In other circles there was outright defence of the church; Seemingly under the impression that religion was under attack by the new atheists, certain gutter-press journalists tried to create red herrings, in defending the indefensible they spewed forth articles with the usual twaddle such as “not all priests are rapists” and “but religion does good” as if this was earth shattering news to the rest of us. They also claimed the rape numbers were exaggerated. But the bare fact remains; a cover up is a cover up no matter how many children were raped.
The zeitgeist may be changing but it’s this kind of automatic exaggerated respect for religion in the media/public that is still embedded into culture. It can and does obstruct justice; take the police in Ireland, who knew full well what was going on but did little or nothing mainly because of the hyper respect given to the Catholic ethos. Also, apologists in the media tended to deflect and avoid and more often than not attempted to paint the church as the victim.
If I was the Pope, I would close down the Vatican effective immediately. I would open all of the secret files to the public and authorities which relate to cases of child abuse, something which the Vatican refuses to do for all the obvious reasons. I would scrap the top down hierarchical power structure that gives too much power to the few and which caused the mess in the first place.
Any good manager of people should know that criticizing others is not productive; this is especially true when it is you who is in the wrong. It amounts to nothing but self denial and not taking responsibility for your actions. The worst thing you can do if you want to get somebody to listen to you is to criticize him or her.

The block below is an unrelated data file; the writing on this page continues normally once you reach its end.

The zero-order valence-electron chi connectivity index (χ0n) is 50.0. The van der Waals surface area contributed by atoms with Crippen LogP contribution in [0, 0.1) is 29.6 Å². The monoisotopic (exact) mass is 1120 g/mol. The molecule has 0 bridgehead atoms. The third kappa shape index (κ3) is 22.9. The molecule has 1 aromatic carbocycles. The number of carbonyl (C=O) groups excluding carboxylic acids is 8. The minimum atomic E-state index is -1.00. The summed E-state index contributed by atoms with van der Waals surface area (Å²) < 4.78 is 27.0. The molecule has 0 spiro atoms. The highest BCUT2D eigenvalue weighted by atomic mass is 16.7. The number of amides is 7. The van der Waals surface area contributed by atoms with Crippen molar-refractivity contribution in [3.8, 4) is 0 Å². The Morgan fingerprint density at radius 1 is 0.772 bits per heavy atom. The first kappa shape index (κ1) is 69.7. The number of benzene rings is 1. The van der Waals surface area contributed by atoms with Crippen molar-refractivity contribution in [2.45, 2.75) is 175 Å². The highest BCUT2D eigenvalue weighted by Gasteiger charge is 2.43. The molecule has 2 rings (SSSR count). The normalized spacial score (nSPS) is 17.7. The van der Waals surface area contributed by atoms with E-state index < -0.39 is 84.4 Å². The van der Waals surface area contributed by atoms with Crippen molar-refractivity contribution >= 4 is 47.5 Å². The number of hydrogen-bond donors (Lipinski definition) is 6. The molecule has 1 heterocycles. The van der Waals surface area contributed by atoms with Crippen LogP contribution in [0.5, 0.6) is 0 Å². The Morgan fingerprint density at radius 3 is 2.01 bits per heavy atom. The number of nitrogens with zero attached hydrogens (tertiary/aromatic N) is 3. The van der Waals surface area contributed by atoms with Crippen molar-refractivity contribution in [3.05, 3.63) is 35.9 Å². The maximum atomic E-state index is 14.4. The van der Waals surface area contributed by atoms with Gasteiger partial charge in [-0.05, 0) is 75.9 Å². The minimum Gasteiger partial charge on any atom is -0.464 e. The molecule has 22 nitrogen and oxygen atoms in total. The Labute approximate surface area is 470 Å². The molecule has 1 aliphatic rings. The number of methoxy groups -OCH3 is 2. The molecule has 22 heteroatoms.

If I was the Pope, I would do something constructive for once instead of blaming atheists, humanists, and secularists for the “evils” in the world. On his visit to London, the Pope equated atheism with Nazism. He said the following: “As we reflect on the sobering lessons of the atheist extremism of the twentieth century”; implying that atheists are somehow as bad as Nazis.
Does he forget about the Catholic heritage of Jew-hating which was deeply entrenched in Germany at the time? Does he forget that Hitler was a Roman Catholic? Does he forget when Hitler said this; from a 1933 speech: “We were convinced that the people need and require this faith. We have therefore undertaken the fight against the atheistic movement”. Apparently he does forget. But he of all people knows only too well that rather a lot of Nazis were Catholic, including himself.
It’s this kind of pathetic whimpering by the Pope that does not help the situation. He is trying to create a smokescreen as to distract from the real issue of the cover up. This is the ranting of a bare faced liar, a protector of child rapists and an awful manager of people.
So, if I was the Pope, instead of spewing out lies and instead of painting a false picture of history, and instead of blaming others, I would open files, abolish canon laws and engage in real and honest debate. The church has no right to exclude priests from the criminal justice system of the country where they work. However, this seems too much to ask of the church and certainly too much to ask of the old fashioned and backward Pope Ratzinger, who is practically a living fossil in office.
Organized religion will never catch up with modernity unless its books are completely re-written. The Vatican ship is sinking fast; it needs to take real steps in order to regain even a shred of respectability and credibility.